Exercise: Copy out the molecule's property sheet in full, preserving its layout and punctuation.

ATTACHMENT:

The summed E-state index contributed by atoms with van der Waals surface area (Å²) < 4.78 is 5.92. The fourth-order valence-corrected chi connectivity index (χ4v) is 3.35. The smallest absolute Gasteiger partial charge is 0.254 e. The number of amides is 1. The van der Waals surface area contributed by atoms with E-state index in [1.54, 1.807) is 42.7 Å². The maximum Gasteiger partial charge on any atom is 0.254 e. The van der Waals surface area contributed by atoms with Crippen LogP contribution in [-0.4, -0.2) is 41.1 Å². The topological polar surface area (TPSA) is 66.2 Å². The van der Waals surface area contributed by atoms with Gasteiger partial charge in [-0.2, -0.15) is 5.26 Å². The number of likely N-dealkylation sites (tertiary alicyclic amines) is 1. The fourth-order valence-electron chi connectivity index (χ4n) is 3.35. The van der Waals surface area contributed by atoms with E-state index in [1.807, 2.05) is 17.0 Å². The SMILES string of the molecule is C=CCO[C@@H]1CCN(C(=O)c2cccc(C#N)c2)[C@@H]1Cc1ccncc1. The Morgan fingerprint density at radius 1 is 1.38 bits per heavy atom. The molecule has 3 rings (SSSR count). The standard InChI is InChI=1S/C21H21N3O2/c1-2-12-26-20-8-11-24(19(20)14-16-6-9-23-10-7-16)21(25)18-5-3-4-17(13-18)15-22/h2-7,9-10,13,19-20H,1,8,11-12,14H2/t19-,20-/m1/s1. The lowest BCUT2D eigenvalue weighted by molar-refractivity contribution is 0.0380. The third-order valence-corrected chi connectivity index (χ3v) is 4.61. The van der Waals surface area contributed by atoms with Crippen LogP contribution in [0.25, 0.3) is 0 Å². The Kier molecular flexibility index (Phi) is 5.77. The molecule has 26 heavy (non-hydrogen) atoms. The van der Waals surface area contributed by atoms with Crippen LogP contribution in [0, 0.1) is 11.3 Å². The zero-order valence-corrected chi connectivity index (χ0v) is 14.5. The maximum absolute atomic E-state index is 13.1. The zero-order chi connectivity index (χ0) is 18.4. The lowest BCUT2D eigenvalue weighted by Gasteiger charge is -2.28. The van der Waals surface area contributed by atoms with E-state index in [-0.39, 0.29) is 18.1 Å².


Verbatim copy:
The summed E-state index contributed by atoms with van der Waals surface area (Å²) < 4.78 is 5.92. The fourth-order valence-corrected chi connectivity index (χ4v) is 3.35. The smallest absolute Gasteiger partial charge is 0.254 e. The number of amides is 1. The van der Waals surface area contributed by atoms with E-state index in [1.54, 1.807) is 42.7 Å². The maximum Gasteiger partial charge on any atom is 0.254 e. The van der Waals surface area contributed by atoms with Crippen LogP contribution in [-0.4, -0.2) is 41.1 Å². The topological polar surface area (TPSA) is 66.2 Å². The van der Waals surface area contributed by atoms with Gasteiger partial charge in [-0.2, -0.15) is 5.26 Å². The number of likely N-dealkylation sites (tertiary alicyclic amines) is 1. The fourth-order valence-electron chi connectivity index (χ4n) is 3.35. The van der Waals surface area contributed by atoms with E-state index in [1.807, 2.05) is 17.0 Å². The SMILES string of the molecule is C=CCO[C@@H]1CCN(C(=O)c2cccc(C#N)c2)[C@@H]1Cc1ccncc1. The Morgan fingerprint density at radius 1 is 1.38 bits per heavy atom. The molecule has 3 rings (SSSR count). The standard InChI is InChI=1S/C21H21N3O2/c1-2-12-26-20-8-11-24(19(20)14-16-6-9-23-10-7-16)21(25)18-5-3-4-17(13-18)15-22/h2-7,9-10,13,19-20H,1,8,11-12,14H2/t19-,20-/m1/s1. The lowest BCUT2D eigenvalue weighted by molar-refractivity contribution is 0.0380. The third-order valence-corrected chi connectivity index (χ3v) is 4.61. The van der Waals surface area contributed by atoms with Crippen LogP contribution in [0.25, 0.3) is 0 Å². The Kier molecular flexibility index (Phi) is 5.77. The molecule has 26 heavy (non-hydrogen) atoms. The van der Waals surface area contributed by atoms with Crippen LogP contribution in [0, 0.1) is 11.3 Å². The zero-order valence-corrected chi connectivity index (χ0v) is 14.5. The maximum absolute atomic E-state index is 13.1. The zero-order chi connectivity index (χ0) is 18.4. The lowest BCUT2D eigenvalue weighted by Gasteiger charge is -2.28. The van der Waals surface area contributed by atoms with E-state index in [-0.39, 0.29) is 18.1 Å².